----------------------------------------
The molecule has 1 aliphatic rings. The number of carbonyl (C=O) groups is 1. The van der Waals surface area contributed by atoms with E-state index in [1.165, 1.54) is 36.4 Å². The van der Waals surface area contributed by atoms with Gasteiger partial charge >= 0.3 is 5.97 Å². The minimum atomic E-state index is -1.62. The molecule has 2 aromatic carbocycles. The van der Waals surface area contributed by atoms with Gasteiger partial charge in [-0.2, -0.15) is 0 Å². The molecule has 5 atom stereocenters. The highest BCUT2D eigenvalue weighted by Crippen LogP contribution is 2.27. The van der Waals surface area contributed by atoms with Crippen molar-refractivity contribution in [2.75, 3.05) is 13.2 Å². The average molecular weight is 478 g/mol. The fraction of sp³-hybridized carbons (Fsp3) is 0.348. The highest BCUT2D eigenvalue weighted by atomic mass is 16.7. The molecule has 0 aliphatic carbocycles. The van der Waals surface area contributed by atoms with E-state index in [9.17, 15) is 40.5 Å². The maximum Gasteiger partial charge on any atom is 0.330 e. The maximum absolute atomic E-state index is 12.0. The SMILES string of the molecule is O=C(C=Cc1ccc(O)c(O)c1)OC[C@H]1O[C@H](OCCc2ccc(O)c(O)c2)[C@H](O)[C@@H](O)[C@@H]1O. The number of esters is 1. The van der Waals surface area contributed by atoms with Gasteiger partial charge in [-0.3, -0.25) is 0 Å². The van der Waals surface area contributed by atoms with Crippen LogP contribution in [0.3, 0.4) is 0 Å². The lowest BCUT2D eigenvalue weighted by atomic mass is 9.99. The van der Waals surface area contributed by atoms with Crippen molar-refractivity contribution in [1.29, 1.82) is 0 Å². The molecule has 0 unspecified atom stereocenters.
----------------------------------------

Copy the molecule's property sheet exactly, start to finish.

The molecule has 1 aliphatic rings. The number of carbonyl (C=O) groups is 1. The van der Waals surface area contributed by atoms with E-state index in [1.165, 1.54) is 36.4 Å². The van der Waals surface area contributed by atoms with Gasteiger partial charge >= 0.3 is 5.97 Å². The minimum atomic E-state index is -1.62. The molecule has 2 aromatic carbocycles. The van der Waals surface area contributed by atoms with Gasteiger partial charge in [-0.2, -0.15) is 0 Å². The molecule has 5 atom stereocenters. The highest BCUT2D eigenvalue weighted by Crippen LogP contribution is 2.27. The van der Waals surface area contributed by atoms with Crippen molar-refractivity contribution in [2.75, 3.05) is 13.2 Å². The average molecular weight is 478 g/mol. The fraction of sp³-hybridized carbons (Fsp3) is 0.348. The highest BCUT2D eigenvalue weighted by atomic mass is 16.7. The molecule has 0 aliphatic carbocycles. The van der Waals surface area contributed by atoms with E-state index in [9.17, 15) is 40.5 Å². The maximum Gasteiger partial charge on any atom is 0.330 e. The maximum absolute atomic E-state index is 12.0. The SMILES string of the molecule is O=C(C=Cc1ccc(O)c(O)c1)OC[C@H]1O[C@H](OCCc2ccc(O)c(O)c2)[C@H](O)[C@@H](O)[C@@H]1O. The number of esters is 1. The van der Waals surface area contributed by atoms with Gasteiger partial charge in [-0.3, -0.25) is 0 Å². The van der Waals surface area contributed by atoms with Crippen LogP contribution in [0.3, 0.4) is 0 Å². The lowest BCUT2D eigenvalue weighted by atomic mass is 9.99. The van der Waals surface area contributed by atoms with Crippen molar-refractivity contribution in [1.29, 1.82) is 0 Å². The molecule has 0 unspecified atom stereocenters.